In a previous article, I argued that pastors ought to devote a greater portion of time in leading their congregations through Scripture than to any other approach in preaching. Preaching through books of Scripture is the “meat and potatoes” of one’s pulpit ministry.
While it is not my purpose to address the entire subject of sermon preparation, this article suggests a few steps for those who have never tried to preach through an entire book.
First, of course, start by choosing a particular book of the Bible from which to preach a series. This requires prayerful and thoughtful consideration.
Second, find the right tools to assist in your study. Aside from a selection of good commentaries, and what you may already use, consider Old and New Testament introductions. These books often give helpful information about the specific book you will be preaching through. Also, check the introductory section in commentaries. This section, often overlooked, can yield a wealth of helpful information and insights. Be sure to choose resources from authors that have a high view of Scripture.
How to Prepare
Next comes the initial preparation for a book series. Here are some tips for what that process might look like:
- Read the book completely through. Do it over and over again. If possible, try to read it completely through in one sitting. Consider reading the book in various translations.
- Write down initial observations about the entire book. This is not the same as preparing for a specific sermon. You are simply trying to listen to the text and hear what the author intended when he wrote it.
- Make an outline of the entire book. Again, this is not a sermon outline, but simply a working outline that will help you see where each paragraph (or section of thought) fits into the overall message of the book. This is not an easy task, but certainly one that will help you later on.
- Study as much introductory material on the book as you can. The more you can learn about the human author, original recipients, historical-cultural-geographic setting, literary form, and occasion or purpose of the book, the better you will be able to understand the meaning and application for each specific section within the book. I have found that this part of the preparation process helps to bring the Word to life.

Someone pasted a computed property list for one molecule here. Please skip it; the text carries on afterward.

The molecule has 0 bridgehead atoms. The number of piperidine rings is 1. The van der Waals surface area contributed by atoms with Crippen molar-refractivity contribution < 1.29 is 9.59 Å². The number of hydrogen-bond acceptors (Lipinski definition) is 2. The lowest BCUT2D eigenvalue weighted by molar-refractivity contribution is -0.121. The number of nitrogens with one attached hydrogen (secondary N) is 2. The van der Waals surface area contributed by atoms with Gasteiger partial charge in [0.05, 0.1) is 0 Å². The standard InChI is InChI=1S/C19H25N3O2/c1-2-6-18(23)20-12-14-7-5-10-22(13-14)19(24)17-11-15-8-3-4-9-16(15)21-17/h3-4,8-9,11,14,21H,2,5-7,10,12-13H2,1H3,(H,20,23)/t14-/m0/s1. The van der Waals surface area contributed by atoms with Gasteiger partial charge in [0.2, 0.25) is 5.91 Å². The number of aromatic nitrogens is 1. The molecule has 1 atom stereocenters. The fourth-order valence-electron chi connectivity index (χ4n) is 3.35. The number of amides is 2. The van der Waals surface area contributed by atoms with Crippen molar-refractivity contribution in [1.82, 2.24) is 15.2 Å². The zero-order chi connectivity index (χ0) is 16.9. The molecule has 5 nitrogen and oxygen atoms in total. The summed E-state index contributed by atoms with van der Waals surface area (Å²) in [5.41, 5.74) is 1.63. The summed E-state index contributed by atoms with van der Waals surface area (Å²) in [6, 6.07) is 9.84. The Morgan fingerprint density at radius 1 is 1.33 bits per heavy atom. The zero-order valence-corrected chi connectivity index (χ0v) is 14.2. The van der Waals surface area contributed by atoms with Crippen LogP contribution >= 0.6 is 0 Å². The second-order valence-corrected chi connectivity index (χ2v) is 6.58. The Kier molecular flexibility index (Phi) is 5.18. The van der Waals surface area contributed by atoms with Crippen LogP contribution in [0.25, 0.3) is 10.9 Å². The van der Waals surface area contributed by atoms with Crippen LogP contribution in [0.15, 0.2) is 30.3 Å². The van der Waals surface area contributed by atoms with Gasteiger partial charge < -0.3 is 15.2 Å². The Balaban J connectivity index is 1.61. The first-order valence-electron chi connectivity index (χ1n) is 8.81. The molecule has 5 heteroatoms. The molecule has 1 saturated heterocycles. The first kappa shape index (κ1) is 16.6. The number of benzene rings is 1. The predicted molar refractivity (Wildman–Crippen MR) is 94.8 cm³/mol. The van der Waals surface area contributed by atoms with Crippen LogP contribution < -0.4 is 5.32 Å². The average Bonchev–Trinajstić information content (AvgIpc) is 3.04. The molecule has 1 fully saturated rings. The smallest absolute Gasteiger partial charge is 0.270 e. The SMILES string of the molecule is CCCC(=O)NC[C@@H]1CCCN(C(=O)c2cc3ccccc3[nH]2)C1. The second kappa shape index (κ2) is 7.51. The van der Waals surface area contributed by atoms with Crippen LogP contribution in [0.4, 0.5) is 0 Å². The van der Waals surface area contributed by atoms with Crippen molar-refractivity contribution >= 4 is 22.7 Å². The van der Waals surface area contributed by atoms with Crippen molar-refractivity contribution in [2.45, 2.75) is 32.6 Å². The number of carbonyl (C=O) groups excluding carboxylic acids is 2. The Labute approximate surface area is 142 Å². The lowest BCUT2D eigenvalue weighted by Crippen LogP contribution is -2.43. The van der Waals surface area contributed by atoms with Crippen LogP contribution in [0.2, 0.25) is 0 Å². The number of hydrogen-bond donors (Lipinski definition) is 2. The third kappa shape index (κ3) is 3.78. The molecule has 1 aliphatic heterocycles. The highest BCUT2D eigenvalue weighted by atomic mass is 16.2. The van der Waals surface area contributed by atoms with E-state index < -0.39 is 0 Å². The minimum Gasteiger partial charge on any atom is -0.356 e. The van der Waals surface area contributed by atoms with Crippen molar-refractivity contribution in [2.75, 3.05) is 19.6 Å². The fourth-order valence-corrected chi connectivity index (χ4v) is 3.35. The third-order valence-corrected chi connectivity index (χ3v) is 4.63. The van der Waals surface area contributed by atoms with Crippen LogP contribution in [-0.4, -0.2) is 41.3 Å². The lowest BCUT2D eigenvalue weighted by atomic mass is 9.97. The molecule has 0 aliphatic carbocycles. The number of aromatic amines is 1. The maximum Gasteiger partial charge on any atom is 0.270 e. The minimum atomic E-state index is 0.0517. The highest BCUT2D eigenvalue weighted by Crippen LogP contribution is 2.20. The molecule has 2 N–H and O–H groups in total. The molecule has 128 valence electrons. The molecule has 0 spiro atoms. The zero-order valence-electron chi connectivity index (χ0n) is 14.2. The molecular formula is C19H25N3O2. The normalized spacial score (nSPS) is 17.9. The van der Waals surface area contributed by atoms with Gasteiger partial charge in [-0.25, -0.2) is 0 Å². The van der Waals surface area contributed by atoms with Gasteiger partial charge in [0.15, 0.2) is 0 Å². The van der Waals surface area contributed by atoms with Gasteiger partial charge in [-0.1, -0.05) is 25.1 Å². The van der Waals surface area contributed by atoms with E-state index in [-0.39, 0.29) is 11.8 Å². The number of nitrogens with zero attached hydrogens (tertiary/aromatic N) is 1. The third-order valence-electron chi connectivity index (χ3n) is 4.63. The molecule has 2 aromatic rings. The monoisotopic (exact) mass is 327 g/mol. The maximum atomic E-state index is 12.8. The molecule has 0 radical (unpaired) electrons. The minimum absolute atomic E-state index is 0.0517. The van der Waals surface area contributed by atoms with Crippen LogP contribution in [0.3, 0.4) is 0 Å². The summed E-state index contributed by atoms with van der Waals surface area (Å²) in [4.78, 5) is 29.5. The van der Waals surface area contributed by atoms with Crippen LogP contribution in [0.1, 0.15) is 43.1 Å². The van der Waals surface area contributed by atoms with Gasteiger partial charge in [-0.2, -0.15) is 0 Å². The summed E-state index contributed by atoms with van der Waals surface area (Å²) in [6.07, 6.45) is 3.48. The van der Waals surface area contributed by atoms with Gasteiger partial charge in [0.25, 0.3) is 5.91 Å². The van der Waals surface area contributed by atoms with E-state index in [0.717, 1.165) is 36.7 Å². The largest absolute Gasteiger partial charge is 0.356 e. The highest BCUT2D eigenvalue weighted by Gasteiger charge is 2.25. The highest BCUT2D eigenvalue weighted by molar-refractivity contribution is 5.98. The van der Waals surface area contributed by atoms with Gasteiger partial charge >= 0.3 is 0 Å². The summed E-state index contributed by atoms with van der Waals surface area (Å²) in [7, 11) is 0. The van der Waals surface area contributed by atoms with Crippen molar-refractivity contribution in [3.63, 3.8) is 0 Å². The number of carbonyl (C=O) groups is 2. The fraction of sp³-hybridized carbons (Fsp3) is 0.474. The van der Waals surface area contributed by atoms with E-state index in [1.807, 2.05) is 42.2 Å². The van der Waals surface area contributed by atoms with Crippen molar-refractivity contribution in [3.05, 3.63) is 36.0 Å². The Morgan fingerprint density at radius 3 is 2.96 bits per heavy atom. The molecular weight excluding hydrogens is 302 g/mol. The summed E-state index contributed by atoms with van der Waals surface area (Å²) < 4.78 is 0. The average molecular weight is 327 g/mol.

- Study key words, phrases, or concepts that are emphasized in the book. For example, “faith” is a key word in Romans and “kingdom of heaven” is a key phrase in Matthew.
- Try to discover the primary purpose and message of the entire book. Write it down in one concise sentence.
- As you preach through the book, be sure to place each sermon within the context of the message of the whole book.
Some Pitfalls to Avoid
Here are some practical things to consider as potential pitfalls when preaching through a biblical book.
PITFALL 1: PREACHING A LENGTHY SERIES WHEN YOUR CONGREGATION IS NOT YET ACCUSTOMED TO THIS APPROACH
It is probably best to gradually acclimate your people to a book series. A good approach might be to pick a short book and limit the series to four or six weeks. Eventually, you can embark upon a more lengthy series. This not only gives your congregation time to learn how to benefit from this kind of preaching, but it also gives the pastor time to develop his or her own skills in preparing and delivering a book series, before attempting to preach through a longer and more challenging book.
PITFALL 2: PREACHING MULTIPLE SERIES FROM THE SAME GENRE OR LITERARY TYPE
It would probably be too much for you and your congregation to complete a series on Romans, and to then immediately launch into another series through Galatians. It would be better to follow a series through Romans, for example, with a biographical series on an Old Testament character, or perhaps a sampling of several of the psalms. This would give people a break from the intense theological writing of Paul, and allow them to feed awhile on one of the fascinating narratives in the historical books, or on the beautiful imagery and deep feelings expressed in the poetic literature found in the Bible.
PITFALL 3: IGNORING SPECIAL OCCASIONS OR OBVIOUS NEEDS IN YOUR CONGREGATION IN ORDER TO CONTINUE A SERIES
When delivering a more lengthy series of messages, it can be helpful, from time-to-time, to interrupt the series and preach a different kind of sermon. This is similar to when, within a sermon, a preacher changes the pace of the message with a story or a different tone of voice, in order to break the monotony and keep the attention of the audience.